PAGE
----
Sunday’s address by Palestinian Authority President Mahmoud Abbas to the Palestine Liberation Organization’s Central Council sounded like the farewell of a leader at the end of his political path, and he admitted as much.“This may be the last time that you see me here,” Abbas said in his speech in Ramallah.In March, Abbas will celebrate his 83rd birthday, and he will be hard-pushed, in celebration, to point to a single significant achievement over the past few years. With no political solution on the horizon, the idea of a two-state solution becoming a sad joke, and the prospects of a unity deal with the Hamas terror group fading daily, it seems that even Abbas has thrown up his hands in despair.Telling US President Donald Trump, “May God demolish your house,” could be attributed to the general “Trumpism” which has seized world leaders, but it also points to the deep despair of the Palestinian leadership.In his first years as Palestinian leader, and especially after Hamas seized control of Gaza in 2007, Abbas succeeding in doing what his predecessor, Yassar Arafat, had not attempted. He ended the chaos that ruled in the West Bank and established a degree of law and order. Together with the Palestinian security forces and with the help of Israel, Abbas managed to stabilize the West Bank and to remove the gunmen from the streets of Palestinian cities. That had previously appeared an impossible goal.However, since the change of government in Israel, after the resignation of Ehud Olmert — who had offered Abbas the entire West Bank and never received an answer — together with Prime Minister Benjamin Netanyahu’s 2009 election victory, and especially since Trump entered the White House in 2017, the vision of two states realized through negotiations with Israel has evaporated into the thin air of history.The banner that Abbas waved time after time, as official and unofficial policy — establishing the State of Palestine along the 1967 borders — became an idea disconnected from reality. It is easy to blame Trump for this situation, but to be realistic, that has been the case since 2009.The rule of Hamas in Gaza and Israeli settlement building showed clearly that the dream was one thing and the reality was another. Trump’s December 6 White House speech, in which he recognized Jerusalem as Israel’s capital, only made matters clearer for the Palestinians, as did the message sent from Saudi Arabia about the “deal of the century” being drawn up by the Trump administration.The frustration of Abbas and his colleagues was palpable. Furthermore, on Sunday, he did what he is so good at doing — blaming the entire world for the situation of the Palestinians, from the US, to Israel, Hamas, and even the Europeans, for their role in sending the Jews to Israel.Abbas also dedicated a large part of his address to his internal critics — not only Fatah activists who refused to participate in the conference, but also Hamas and the Islamic Jihad terror groups, who stayed away as well.Israel, he further charged, destroyed the Oslo accords. “Israel is a colonialist project, which has nothing to do with the Jews,” he added.Trump gave the Palestinians a slap in the face, he lamented. “The deal of the century became the slap of the century.”Only a few in the Palestinian Authority and the top echelons of Fatah and the PLO were left off of his list of the culprits behind the failure.When one looks at the faces of those participating in the Sunday-Monday conference, it is clear how insistently the PLO and Fatah have refused to change or reform. The leaders today are much the same ones who led the PLO in the 1980s in Lebanon and the West Bank.In this vein, over the last few years, Abbas has made sure that he has no heir, nor even a clear official process for choosing a successor. He ignored calls for reform and any kind of criticism. He made sure to isolate and weaken the most popular leader in the West Bank, Marwan Barghouti, imprisoned since 2002 and sentenced by a civilian Israeli court to five life terms for orchestrating a series of terrorist murders during the Second Intifada.In what seemed like a valedictory address Sunday, Abbas promised that the Palestinians would not give up their rights, that payments to families of terrorists would not stop, and that he would not allow the Americans to mediate in the negotiations. These and many other “nos.”“We do not take instructions from anyone, and say ‘No’ to anyone, if it is about our destiny, our cause, our country and our people… 1,000 times no,” he said.Which left many Palestinians asking themselves a simple question — one that many people in Israel also ask their leaders: “So what is ‘yes?'”It seems unlikely that the answer will be forthcoming during the Abbas-Trump-Netanyahu era.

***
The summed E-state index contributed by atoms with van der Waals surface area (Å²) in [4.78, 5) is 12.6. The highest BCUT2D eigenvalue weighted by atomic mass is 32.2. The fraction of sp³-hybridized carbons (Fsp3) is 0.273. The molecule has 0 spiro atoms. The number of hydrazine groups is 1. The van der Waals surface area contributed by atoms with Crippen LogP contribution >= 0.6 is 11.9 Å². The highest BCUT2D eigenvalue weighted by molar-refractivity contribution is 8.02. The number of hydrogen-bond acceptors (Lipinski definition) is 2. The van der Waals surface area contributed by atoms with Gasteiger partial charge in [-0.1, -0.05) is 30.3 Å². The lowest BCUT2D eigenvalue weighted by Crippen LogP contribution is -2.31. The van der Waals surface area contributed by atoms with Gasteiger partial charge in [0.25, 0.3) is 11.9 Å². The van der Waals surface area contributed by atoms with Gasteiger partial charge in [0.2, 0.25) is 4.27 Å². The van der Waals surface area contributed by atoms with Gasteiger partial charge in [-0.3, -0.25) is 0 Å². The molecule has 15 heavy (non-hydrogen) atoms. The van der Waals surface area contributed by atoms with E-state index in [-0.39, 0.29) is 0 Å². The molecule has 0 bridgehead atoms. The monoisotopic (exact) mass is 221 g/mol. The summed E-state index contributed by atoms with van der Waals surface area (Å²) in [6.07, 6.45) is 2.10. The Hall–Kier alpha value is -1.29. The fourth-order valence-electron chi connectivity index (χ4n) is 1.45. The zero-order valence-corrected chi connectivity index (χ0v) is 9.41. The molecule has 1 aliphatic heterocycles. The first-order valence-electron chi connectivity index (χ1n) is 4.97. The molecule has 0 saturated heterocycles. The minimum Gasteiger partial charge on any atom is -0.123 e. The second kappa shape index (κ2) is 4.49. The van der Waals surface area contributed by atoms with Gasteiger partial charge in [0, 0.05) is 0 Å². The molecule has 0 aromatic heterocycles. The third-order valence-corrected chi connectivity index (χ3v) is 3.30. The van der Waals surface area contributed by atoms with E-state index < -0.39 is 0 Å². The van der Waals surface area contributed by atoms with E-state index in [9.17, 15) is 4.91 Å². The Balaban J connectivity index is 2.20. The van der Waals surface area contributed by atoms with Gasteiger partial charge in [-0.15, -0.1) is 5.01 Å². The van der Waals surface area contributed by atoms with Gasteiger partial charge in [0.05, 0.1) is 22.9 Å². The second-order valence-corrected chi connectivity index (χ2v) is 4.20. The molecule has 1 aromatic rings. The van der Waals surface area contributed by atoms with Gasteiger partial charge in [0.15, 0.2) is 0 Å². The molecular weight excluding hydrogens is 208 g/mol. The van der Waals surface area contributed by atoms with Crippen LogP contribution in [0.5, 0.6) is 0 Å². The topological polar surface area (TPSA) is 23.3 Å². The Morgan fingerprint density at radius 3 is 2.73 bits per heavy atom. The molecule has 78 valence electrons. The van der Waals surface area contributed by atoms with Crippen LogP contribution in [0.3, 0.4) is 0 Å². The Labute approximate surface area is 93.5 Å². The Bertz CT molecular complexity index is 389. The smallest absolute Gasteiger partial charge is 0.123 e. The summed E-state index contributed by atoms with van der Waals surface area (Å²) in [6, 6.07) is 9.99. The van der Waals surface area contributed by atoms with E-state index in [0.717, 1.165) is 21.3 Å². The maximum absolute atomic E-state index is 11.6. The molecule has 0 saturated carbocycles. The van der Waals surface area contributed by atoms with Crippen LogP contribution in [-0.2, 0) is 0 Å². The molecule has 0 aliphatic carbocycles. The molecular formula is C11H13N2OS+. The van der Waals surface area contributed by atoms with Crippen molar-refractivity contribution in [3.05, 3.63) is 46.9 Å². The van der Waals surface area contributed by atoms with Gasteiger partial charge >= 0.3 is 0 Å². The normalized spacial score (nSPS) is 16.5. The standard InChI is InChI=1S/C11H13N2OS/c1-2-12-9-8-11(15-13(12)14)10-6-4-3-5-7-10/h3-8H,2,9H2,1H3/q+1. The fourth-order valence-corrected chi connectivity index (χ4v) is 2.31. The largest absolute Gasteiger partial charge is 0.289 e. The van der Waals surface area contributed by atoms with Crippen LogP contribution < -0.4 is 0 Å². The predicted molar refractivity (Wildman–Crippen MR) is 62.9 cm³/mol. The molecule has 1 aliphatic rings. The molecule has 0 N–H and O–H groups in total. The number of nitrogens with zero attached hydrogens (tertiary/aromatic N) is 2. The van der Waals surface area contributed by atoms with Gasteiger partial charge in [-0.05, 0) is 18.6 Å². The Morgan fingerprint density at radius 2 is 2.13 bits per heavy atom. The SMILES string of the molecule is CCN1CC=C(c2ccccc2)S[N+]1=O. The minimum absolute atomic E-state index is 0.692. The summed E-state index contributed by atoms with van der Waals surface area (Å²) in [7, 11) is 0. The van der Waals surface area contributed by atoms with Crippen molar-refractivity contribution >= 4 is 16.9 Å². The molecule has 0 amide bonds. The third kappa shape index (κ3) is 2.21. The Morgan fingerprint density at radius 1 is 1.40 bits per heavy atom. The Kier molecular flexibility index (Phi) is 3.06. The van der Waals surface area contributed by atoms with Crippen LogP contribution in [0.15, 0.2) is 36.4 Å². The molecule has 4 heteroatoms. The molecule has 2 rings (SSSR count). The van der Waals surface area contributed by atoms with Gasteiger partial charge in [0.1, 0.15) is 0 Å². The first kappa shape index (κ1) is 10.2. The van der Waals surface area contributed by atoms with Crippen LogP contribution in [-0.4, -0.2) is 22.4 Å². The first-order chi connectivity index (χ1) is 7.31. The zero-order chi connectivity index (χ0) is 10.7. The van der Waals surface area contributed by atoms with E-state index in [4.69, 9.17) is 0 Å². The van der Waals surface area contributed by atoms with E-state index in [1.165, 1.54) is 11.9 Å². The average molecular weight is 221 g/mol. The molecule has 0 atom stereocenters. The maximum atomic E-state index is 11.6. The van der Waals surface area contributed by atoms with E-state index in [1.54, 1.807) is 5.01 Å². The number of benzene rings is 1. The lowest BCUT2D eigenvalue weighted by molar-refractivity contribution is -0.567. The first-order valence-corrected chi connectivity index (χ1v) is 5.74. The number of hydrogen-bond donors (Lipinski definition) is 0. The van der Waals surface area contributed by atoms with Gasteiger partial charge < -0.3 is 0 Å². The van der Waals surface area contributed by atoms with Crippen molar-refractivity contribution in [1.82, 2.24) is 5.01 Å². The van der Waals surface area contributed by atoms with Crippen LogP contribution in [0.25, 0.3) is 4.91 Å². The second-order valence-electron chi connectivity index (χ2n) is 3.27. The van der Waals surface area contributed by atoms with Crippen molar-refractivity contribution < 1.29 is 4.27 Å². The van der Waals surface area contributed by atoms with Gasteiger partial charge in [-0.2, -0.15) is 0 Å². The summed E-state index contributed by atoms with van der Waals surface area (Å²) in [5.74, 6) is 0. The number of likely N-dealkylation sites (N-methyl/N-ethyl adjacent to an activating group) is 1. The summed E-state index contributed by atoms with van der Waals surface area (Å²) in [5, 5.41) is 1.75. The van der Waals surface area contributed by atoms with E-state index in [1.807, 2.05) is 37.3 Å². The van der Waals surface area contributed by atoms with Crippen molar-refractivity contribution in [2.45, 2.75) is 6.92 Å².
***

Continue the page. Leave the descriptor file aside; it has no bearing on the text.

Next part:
Netanyahu and India’s Modi meet on arms deal, regional issues-Ahead of confab, Netanyahu says two countries on cusp of 'new era' of relations, hopes to revive canceled defense agreement-By Joshua Davidovich-JAN 15,18-TOI